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I have a Qt application that uses a QMainWindow-derived class for the main UI. On startup I want to make some security checks and, if they fail, display a message to the user and close the main window. Currently I make these checks in the QMainWindow constructor, but if I call the close method, nothing happens and the application continues to run. For example:

MainWindow::MainWindow(QWidget *parent) : QMainWindow(parent)
{
    setupUi(this);
    ...
    if (checkFails())
    {
        QMessageBox::warning(this, tr("Error"), tr("You cannot run this app"));
        // This has no effect
        close();
    }
}

Alternatively I could make the checks in the main function but then I lose the ability to display a language-specific message box (the tr macro only works in a QObject-derived class by the looks of things.)

Any ideas on how to close the main window on startup or make the tr macro work outside of a QObject derived class?

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4 Answers 4

up vote 17 down vote accepted

The event loop needs to be running before you can successfully close the main window. Since you probably first construct a window, and then start the event loop the close() call has no effect. Try the following solution instead:

QTimer::singleShot(0, this, SLOT(close()));

The QTimer::singleShot() will fire as soon as an event loop has been started, and subsequently calls the close() method on your application main window.

The above solution will probably cause your main application window to be visible for a short period of time, causing unwanted flickering.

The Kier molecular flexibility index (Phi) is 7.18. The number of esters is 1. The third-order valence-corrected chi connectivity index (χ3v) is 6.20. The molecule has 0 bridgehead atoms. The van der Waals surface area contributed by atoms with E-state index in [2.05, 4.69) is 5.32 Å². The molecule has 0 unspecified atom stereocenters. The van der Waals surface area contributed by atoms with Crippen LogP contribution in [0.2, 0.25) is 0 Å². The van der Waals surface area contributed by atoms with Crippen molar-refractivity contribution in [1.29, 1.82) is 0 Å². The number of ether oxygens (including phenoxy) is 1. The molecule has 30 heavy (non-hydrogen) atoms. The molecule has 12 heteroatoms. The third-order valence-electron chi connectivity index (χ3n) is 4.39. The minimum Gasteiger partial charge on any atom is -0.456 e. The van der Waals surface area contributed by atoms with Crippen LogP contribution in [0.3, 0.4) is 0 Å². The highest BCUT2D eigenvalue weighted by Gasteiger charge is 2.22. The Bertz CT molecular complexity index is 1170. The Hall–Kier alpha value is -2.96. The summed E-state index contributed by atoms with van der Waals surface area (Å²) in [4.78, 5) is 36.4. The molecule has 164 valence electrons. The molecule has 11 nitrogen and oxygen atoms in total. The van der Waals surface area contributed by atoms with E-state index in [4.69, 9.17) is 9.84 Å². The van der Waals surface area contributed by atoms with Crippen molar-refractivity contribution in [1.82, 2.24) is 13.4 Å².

A cleaner solution should perform the security checks prior to constructing the main window. Since tr() is also available as a static method on QObject, this can be done from the main function.

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tr is a public static member of QObject. You should be able to call QObject::tr("Error") in your main function.

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Most applications start up in three steps: 1) construct the window; 2) show the window; 3) start the event loop. You can make steps 2 and 3 conditional on the success of step 1 by adding a flag, whose value is set by the window constructor, to the window class:

Window class:

class myMainWindowClass : public QMainWindow
{
    Q_OBJECT
public:
    myMainWindowClass()
    : isFinished_(false) { if (error) isFinished_ = true; } // constructor

    bool isFinished() const { return isFinished_; }
private:
    bool isFinished_;
} 

Application code:

int main()
{
    myMainWindowClass main_window(); // Step 1

    // Finish early if isFinished flag is set
    if (main_window.isFinished())
      return 0;

    main_window.show(); // Step 2
    return a.exec(); // Step 3
}

This should also avoid any flicker as the application will end before the window is show()n.

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Have you tried first hide()ing the window (this should occur anyway when close() is called) to see if this then allows close() to destroy the window.

If this does not work, you could always try destroy(true, true)ing the window along with any sub-windows.

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